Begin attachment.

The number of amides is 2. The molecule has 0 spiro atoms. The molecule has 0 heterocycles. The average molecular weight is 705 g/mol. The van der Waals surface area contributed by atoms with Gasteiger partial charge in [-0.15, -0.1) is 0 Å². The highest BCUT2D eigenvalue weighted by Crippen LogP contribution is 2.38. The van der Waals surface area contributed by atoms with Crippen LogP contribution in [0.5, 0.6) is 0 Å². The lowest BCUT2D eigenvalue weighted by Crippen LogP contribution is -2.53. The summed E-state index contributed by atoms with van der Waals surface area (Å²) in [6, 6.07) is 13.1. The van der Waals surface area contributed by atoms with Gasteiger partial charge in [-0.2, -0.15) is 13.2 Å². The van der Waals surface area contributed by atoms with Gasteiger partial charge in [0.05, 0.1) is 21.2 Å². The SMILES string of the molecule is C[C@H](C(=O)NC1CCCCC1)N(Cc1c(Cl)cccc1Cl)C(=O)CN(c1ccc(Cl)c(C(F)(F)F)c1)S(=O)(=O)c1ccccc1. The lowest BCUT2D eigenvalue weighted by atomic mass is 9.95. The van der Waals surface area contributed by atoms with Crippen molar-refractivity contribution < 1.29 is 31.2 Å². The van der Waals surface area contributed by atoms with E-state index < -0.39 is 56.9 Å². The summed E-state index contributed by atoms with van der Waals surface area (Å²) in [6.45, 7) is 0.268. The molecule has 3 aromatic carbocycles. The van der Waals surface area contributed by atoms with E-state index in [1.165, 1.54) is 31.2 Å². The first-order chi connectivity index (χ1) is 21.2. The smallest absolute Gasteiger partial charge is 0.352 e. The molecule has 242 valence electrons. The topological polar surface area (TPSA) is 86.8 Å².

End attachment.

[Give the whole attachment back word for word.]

The number of amides is 2. The molecule has 0 spiro atoms. The molecule has 0 heterocycles. The average molecular weight is 705 g/mol. The van der Waals surface area contributed by atoms with Gasteiger partial charge in [-0.15, -0.1) is 0 Å². The highest BCUT2D eigenvalue weighted by Crippen LogP contribution is 2.38. The van der Waals surface area contributed by atoms with Crippen LogP contribution in [0.5, 0.6) is 0 Å². The lowest BCUT2D eigenvalue weighted by Crippen LogP contribution is -2.53. The summed E-state index contributed by atoms with van der Waals surface area (Å²) in [6, 6.07) is 13.1. The van der Waals surface area contributed by atoms with Gasteiger partial charge in [-0.2, -0.15) is 13.2 Å². The van der Waals surface area contributed by atoms with Gasteiger partial charge in [0.05, 0.1) is 21.2 Å². The SMILES string of the molecule is C[C@H](C(=O)NC1CCCCC1)N(Cc1c(Cl)cccc1Cl)C(=O)CN(c1ccc(Cl)c(C(F)(F)F)c1)S(=O)(=O)c1ccccc1. The lowest BCUT2D eigenvalue weighted by atomic mass is 9.95. The van der Waals surface area contributed by atoms with Crippen molar-refractivity contribution < 1.29 is 31.2 Å². The van der Waals surface area contributed by atoms with E-state index < -0.39 is 56.9 Å². The summed E-state index contributed by atoms with van der Waals surface area (Å²) in [6.45, 7) is 0.268. The molecule has 3 aromatic carbocycles. The van der Waals surface area contributed by atoms with E-state index in [1.165, 1.54) is 31.2 Å². The first-order chi connectivity index (χ1) is 21.2. The smallest absolute Gasteiger partial charge is 0.352 e. The molecule has 242 valence electrons. The topological polar surface area (TPSA) is 86.8 Å².